Orbán faces the EU’s ire for undermining the liberal media, judiciary, universities and NGOs. He is criticised for his “Stop Soros” law (targeting the Hungarian-American investor-philanthropist George Soros, who funds liberal causes). NGOs are not independent, accuses Orbán, they are “paid political activists who are attempting to enforce foreign interests… hordes of implacable human rights warriors who have an unquenchable thirst to lecture and accuse us.”
Member of European parliament Judith Sargentini says these measures are a “systemic threat” to the EU’s governing principles. Miklos Szantho, director of Hungary’s Center for Fundamental Rights counters: “EU measures are an unacceptable intrusion into Hungarian sovereignty”.
Many central and east European strongmen seem to carry the DNA of their former communist rulers. Yet, they have been winning elections all across Europe—in the Czech Republic, Slovakia and Romania.
But World Bank statistics show that corruption has increased in the past decade in Slovakia and the Czech Republic. The billionaire-turned-prime minister Andrej Babiš is under investigation for alleged fraud. Its president Miloš Zeman called journalists “manure” and “hyenas” who should be “liquidated”; his office claimed the last comment was a joke.
No journalist in Europe is likely to meet Jamal Khashoggi’s fate. Yet, disturbingly, journalists investigating corruption were assassinated in Slovakia and Malta. A beautiful young Bulgarian television reporter was brutally raped and murdered. Organised crime is entrenched in Bulgaria.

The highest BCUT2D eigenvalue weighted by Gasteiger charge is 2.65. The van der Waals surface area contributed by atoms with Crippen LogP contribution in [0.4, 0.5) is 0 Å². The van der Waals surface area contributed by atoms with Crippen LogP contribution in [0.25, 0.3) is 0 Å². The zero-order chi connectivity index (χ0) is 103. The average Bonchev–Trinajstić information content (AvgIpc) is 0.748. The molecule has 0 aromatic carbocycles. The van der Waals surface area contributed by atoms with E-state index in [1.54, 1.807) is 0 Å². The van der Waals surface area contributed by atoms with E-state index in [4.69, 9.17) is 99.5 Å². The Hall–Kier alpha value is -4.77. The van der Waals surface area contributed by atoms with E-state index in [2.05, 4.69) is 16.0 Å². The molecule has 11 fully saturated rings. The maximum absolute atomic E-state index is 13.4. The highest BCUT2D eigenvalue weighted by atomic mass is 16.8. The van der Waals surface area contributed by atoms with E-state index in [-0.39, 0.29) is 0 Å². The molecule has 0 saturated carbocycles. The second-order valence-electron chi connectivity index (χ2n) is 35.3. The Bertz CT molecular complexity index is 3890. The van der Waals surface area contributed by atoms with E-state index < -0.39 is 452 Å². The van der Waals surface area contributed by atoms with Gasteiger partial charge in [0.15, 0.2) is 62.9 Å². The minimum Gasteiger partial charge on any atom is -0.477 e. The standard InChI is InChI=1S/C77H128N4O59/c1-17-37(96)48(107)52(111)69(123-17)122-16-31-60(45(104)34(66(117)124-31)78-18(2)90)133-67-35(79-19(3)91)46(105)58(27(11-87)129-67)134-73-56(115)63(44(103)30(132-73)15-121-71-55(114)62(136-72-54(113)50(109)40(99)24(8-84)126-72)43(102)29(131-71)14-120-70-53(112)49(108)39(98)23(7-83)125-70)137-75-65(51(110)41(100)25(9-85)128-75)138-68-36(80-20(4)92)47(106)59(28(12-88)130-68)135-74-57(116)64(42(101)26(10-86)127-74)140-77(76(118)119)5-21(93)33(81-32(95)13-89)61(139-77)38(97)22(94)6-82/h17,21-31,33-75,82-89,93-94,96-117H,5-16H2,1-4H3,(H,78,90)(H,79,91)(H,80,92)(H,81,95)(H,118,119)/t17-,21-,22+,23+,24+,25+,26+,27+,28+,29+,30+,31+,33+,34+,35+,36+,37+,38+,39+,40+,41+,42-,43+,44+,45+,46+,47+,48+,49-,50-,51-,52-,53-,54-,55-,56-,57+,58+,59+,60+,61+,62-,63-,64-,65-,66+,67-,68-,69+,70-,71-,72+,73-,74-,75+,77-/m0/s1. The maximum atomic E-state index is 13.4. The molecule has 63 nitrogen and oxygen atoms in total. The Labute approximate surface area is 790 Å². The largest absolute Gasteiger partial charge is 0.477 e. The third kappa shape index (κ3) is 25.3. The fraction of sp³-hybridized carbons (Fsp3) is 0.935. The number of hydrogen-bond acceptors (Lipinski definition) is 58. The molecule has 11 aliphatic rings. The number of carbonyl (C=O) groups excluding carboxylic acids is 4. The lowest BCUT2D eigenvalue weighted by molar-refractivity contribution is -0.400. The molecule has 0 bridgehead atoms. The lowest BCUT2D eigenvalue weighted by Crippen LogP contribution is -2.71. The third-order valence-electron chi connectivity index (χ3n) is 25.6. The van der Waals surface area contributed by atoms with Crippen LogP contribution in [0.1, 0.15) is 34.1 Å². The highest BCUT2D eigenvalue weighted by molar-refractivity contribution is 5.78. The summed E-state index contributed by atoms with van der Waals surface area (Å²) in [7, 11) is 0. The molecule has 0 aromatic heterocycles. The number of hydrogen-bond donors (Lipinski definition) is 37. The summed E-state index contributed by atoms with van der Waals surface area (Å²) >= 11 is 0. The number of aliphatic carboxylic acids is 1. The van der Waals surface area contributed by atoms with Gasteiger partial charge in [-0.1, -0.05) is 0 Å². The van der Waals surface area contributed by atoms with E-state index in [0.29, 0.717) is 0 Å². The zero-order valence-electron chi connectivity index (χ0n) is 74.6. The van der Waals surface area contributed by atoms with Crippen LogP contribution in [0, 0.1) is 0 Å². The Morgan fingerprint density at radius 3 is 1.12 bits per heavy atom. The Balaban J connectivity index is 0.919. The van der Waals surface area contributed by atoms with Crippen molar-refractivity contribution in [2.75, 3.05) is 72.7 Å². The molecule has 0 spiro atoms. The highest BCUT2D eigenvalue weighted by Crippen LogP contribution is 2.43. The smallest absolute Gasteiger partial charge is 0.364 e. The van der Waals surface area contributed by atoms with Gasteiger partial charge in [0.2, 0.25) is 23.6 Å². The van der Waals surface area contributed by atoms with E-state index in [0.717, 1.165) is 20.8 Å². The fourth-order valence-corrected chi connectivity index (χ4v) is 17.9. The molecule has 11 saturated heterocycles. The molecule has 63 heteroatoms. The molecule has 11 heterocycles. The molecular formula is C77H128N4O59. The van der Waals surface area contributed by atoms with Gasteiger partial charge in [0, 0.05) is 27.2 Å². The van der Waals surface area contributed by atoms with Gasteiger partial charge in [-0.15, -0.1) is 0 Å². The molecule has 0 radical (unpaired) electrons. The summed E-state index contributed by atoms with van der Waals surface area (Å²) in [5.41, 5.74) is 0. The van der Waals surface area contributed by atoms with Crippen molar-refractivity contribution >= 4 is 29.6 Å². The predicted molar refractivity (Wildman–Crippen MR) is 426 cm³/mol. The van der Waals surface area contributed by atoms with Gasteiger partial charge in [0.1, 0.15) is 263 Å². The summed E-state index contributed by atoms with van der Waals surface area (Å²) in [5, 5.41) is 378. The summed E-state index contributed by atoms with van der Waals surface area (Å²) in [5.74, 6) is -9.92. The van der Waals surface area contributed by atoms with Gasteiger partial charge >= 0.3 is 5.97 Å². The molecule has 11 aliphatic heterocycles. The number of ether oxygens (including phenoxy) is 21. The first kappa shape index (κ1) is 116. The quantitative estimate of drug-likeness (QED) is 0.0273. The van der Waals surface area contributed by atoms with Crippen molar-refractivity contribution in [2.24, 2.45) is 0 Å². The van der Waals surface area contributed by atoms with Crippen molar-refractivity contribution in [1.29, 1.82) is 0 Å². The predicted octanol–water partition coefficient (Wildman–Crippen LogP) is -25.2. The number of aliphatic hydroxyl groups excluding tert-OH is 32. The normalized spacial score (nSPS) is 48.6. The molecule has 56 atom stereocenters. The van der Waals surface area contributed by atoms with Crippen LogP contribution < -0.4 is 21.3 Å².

Nationalist strongmen are a worldwide phenomenon: Vladimir Putin, Xi Jinping, Narendra Modi, Recep Tayip Erdogan, Rodrigo Duterte and Jair Bolsonaro.
The EU takes the rise of strongmen seriously because it is a chilling reminder of the 1930s, when Adolf Hitler exploited people’s economic hardship with his ultranationalist, Jew-bashing demagoguery. “Enemies” are always strongmen’s oxygen. Says Michał Krzymowski, author of a Kaczyński biography, “There is one constant thing in his politics: he has always had to have a defined enemy, to unite his electorate, his voters around him.”
Now migrants replace Jews. Confined behind the iron curtain under Soviet rule during the Cold War, central and east European countries were closed to outsiders. Thus, they preserved an ethnic, cultural and religious homogeneity. So, when refugees inundated Europe in 2015 following German Chancellor Angela Merkel’s ill-fated open door policy, these citizens were aghast.
Populists stoked fear and prejudice. Refugees must be kept out, Kaczyński said, because they bring “disease and parasites”. Islamophobia thrives. In an interview with German newspaper Bild, Orbán said “We don’t see these people as Muslim refugees. We see them as Muslim invaders.” Barb-wiring his border to prevent “asylum-sneakers”, Orbán said, “Every single migrant poses a public security and terror risk… refugees bring gangs hunting down our women and daughters.” The refugee crisis fertilised far right movements across liberal Europe-Germany, France, Italy, Austria, the Netherlands and Sweden.